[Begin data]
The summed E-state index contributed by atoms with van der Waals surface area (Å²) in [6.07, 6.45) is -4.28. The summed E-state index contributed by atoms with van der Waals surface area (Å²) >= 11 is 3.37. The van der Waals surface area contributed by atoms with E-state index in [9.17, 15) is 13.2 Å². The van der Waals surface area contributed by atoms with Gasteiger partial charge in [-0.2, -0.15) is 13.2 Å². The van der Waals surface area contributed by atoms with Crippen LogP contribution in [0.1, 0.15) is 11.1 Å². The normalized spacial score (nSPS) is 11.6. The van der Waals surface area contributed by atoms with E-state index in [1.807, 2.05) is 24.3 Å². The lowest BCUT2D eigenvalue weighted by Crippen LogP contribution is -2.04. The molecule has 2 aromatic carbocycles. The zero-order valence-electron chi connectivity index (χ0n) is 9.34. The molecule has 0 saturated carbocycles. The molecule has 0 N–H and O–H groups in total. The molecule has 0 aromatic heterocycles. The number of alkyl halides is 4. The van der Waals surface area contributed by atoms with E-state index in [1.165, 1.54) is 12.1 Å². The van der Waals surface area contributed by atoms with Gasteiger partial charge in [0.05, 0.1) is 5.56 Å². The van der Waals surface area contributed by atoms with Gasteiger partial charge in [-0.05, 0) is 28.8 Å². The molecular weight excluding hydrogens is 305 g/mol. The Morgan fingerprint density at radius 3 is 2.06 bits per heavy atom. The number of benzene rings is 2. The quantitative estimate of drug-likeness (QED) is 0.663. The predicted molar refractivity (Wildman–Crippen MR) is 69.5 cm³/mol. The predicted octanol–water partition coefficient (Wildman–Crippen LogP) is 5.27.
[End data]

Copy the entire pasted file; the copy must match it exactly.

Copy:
The summed E-state index contributed by atoms with van der Waals surface area (Å²) in [6.07, 6.45) is -4.28. The summed E-state index contributed by atoms with van der Waals surface area (Å²) >= 11 is 3.37. The van der Waals surface area contributed by atoms with E-state index in [9.17, 15) is 13.2 Å². The van der Waals surface area contributed by atoms with Gasteiger partial charge in [-0.2, -0.15) is 13.2 Å². The van der Waals surface area contributed by atoms with Crippen LogP contribution in [0.1, 0.15) is 11.1 Å². The normalized spacial score (nSPS) is 11.6. The van der Waals surface area contributed by atoms with E-state index in [1.807, 2.05) is 24.3 Å². The lowest BCUT2D eigenvalue weighted by Crippen LogP contribution is -2.04. The molecule has 2 aromatic carbocycles. The zero-order valence-electron chi connectivity index (χ0n) is 9.34. The molecule has 0 saturated carbocycles. The molecule has 0 N–H and O–H groups in total. The molecule has 0 aromatic heterocycles. The number of alkyl halides is 4. The van der Waals surface area contributed by atoms with E-state index in [1.165, 1.54) is 12.1 Å². The van der Waals surface area contributed by atoms with Gasteiger partial charge in [0.05, 0.1) is 5.56 Å². The van der Waals surface area contributed by atoms with Gasteiger partial charge in [-0.05, 0) is 28.8 Å². The molecular weight excluding hydrogens is 305 g/mol. The Morgan fingerprint density at radius 3 is 2.06 bits per heavy atom. The number of benzene rings is 2. The quantitative estimate of drug-likeness (QED) is 0.663. The predicted molar refractivity (Wildman–Crippen MR) is 69.5 cm³/mol. The predicted octanol–water partition coefficient (Wildman–Crippen LogP) is 5.27.